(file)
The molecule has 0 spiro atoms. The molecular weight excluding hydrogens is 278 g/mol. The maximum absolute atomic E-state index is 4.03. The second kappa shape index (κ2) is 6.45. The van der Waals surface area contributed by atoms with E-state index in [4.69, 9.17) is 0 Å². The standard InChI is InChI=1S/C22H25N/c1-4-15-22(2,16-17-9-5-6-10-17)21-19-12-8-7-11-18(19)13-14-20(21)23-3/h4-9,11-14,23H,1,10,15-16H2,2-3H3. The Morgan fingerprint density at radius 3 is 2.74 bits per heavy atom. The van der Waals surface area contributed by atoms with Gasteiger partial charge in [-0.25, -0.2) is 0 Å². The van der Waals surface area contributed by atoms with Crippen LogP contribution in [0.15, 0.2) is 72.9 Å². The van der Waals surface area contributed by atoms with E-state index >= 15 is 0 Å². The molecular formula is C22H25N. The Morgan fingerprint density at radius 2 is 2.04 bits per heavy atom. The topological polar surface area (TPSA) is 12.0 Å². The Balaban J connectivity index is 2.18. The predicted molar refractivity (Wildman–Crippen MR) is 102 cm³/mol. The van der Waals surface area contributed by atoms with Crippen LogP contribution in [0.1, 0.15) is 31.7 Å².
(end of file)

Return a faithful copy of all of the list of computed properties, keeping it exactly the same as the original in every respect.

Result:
The molecule has 0 spiro atoms. The molecular weight excluding hydrogens is 278 g/mol. The maximum absolute atomic E-state index is 4.03. The second kappa shape index (κ2) is 6.45. The van der Waals surface area contributed by atoms with E-state index in [4.69, 9.17) is 0 Å². The standard InChI is InChI=1S/C22H25N/c1-4-15-22(2,16-17-9-5-6-10-17)21-19-12-8-7-11-18(19)13-14-20(21)23-3/h4-9,11-14,23H,1,10,15-16H2,2-3H3. The Morgan fingerprint density at radius 3 is 2.74 bits per heavy atom. The van der Waals surface area contributed by atoms with Gasteiger partial charge in [-0.25, -0.2) is 0 Å². The van der Waals surface area contributed by atoms with Crippen LogP contribution in [0.15, 0.2) is 72.9 Å². The van der Waals surface area contributed by atoms with E-state index >= 15 is 0 Å². The molecular formula is C22H25N. The Morgan fingerprint density at radius 2 is 2.04 bits per heavy atom. The topological polar surface area (TPSA) is 12.0 Å². The Balaban J connectivity index is 2.18. The predicted molar refractivity (Wildman–Crippen MR) is 102 cm³/mol. The van der Waals surface area contributed by atoms with Crippen LogP contribution in [0.1, 0.15) is 31.7 Å².